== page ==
Spanish E-government Highly Rated
Spanish E-government Highly Rated
The European Commission has rated the Spanish government as the sixth most advanced in Europe, following its analysis of the online presence of public administrations in 18 European countries including Iceland, Norway and Switzerland.
Through the e-Europe Programme, the European Commission analyzed the development of electronic communications and technology in the governments of EAA member states. The use of broadband connections by all governments by 2005 (when online relationships are expected to reach maturity) is considered to be essential for the further development of the information society and e-government.
Between April and October 2002 the Spanish government improved its internet services. Although e-government in Spain is at an advanced stage, experts have outlined the need for higher quality and greater profitability in connection with its provision of online services.
A conference recently held in Seville identified four criticisms of Spain's e-government development:
- Access to services is limited. This is complicated by the absence of information and the limited variety of content and formats available. The introduction of the Internet into Spanish homes should be encouraged in order to increase the use of online services;
- Citizens are not considered as clients, which means that their preferences and profiles are not taken into account;
- There is no common strategy on the integration of services provided by different government agencies; and
- The experience accumulated by private companies in this field has not been utilized.
Another key element that will improve the availability of e-government services is security. As online security improves, more services may be provided electronically. People are currently reluctant to use some electronic services because they are not confident about the security of their personal data. This is compounded by the fact that relationships with the government require individuals to be properly identified.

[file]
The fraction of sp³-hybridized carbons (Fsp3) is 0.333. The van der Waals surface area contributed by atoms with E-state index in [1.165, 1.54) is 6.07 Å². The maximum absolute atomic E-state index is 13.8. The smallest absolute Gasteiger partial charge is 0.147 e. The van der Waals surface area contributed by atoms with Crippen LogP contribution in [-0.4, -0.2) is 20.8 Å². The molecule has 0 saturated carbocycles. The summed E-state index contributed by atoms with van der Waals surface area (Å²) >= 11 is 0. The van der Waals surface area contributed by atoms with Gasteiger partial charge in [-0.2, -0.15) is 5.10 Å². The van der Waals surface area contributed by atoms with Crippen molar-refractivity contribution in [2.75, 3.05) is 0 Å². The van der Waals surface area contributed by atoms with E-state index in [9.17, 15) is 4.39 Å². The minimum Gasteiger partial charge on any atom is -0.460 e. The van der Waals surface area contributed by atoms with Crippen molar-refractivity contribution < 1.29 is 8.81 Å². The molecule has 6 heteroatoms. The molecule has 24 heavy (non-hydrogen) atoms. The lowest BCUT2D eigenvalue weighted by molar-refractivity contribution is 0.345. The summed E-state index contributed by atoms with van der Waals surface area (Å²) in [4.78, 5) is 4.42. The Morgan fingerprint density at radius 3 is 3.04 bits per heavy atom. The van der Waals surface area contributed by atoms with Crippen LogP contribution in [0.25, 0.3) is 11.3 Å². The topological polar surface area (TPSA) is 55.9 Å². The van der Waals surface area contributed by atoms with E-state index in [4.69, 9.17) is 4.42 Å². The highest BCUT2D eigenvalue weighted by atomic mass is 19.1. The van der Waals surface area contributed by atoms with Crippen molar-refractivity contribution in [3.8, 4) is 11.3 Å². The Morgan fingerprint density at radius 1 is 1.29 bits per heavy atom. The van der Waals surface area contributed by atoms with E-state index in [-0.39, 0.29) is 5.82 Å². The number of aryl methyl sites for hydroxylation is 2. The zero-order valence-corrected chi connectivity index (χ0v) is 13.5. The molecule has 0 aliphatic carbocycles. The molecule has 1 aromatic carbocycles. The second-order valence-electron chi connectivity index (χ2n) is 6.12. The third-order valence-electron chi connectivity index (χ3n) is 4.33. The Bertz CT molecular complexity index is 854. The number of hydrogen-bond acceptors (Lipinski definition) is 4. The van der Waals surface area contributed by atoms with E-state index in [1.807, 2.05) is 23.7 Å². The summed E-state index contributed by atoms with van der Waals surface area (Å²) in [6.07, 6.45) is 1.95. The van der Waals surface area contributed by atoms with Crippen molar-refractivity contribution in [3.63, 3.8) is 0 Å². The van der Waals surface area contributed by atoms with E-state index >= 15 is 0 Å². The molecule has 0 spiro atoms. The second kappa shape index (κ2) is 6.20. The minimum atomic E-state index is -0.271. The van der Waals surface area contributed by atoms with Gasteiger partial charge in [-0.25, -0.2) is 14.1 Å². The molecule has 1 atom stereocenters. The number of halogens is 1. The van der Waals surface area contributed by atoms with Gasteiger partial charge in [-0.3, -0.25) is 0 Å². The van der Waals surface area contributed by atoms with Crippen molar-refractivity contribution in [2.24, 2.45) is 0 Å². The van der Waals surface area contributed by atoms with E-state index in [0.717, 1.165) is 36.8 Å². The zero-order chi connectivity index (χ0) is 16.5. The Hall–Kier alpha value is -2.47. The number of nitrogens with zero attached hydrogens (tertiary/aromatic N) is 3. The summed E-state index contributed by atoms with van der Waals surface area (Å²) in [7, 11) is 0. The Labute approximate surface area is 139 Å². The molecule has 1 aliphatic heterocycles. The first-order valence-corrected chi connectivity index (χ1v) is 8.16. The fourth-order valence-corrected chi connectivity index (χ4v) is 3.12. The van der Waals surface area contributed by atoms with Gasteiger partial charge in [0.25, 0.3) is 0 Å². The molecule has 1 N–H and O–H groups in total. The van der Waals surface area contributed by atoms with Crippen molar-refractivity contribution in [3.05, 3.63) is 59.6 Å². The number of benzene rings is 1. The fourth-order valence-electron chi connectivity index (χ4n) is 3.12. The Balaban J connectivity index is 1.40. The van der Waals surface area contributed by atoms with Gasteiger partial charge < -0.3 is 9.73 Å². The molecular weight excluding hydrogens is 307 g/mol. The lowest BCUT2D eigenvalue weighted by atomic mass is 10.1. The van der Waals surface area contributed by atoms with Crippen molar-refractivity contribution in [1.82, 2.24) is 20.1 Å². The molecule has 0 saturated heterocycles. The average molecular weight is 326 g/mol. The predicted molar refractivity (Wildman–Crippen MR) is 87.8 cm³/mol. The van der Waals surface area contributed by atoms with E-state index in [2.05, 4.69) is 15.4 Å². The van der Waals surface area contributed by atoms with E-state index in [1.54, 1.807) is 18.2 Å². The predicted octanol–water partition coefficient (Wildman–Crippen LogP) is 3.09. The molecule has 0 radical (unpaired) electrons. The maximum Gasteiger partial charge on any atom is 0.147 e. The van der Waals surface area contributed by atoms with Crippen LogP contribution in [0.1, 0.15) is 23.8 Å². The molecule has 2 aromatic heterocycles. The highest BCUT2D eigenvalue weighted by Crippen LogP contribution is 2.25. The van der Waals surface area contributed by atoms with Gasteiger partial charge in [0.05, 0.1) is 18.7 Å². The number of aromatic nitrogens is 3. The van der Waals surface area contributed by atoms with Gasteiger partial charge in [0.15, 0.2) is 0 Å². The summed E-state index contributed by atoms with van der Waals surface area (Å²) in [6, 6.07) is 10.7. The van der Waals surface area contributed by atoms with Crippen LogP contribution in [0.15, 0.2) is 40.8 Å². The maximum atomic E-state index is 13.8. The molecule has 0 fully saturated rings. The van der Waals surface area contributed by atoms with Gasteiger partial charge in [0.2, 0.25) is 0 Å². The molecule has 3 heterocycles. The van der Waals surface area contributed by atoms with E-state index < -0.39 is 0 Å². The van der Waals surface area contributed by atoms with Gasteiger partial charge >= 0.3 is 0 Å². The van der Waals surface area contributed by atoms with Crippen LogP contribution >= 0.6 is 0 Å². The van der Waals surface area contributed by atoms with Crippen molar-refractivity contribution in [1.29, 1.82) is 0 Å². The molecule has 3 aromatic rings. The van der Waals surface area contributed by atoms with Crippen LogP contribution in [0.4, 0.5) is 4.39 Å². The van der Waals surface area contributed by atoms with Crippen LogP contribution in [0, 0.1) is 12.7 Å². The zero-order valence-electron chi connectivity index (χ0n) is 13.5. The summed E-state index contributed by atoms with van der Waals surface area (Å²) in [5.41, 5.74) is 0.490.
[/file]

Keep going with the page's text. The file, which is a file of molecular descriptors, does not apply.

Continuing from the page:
The Royal Decree on Electronic Signatures was issued in 1999. Spain was one of the first countries to regulate the use of electronic signatures, giving them the same value as handwritten signatures as long as they meet certain conditions. An electronic signature is valid if it has been issued by an authorized certification service provider. The decree establishes the conditions, validity and equivalency of recognized certificates, as well as regulating certification service providers.
The Spanish authorities have undertaken a review of the decree to keep it up to date with the latest technological developments, and to solve any problems in the application of the present legislation. The new law will also govern the regulation of electronic national identity documents, a measure that will enhance the use of the Internet as a way to conduct official transactions.
Some of the most advanced services provided online by the Spanish government are offered by the tax authorities. Their websites gather useful information, but more importantly Spanish citizens may initiate transactions and submit direct questions to the tax agencies.
For further information on this topic please contact Rafael Aguilera or Grisel Sayalero at Gómez-Acebo & Pombo by telephone (+34 91 582 91 00) or by fax (+34 91 582 91 21) or by email ([email protected] or [email protected]).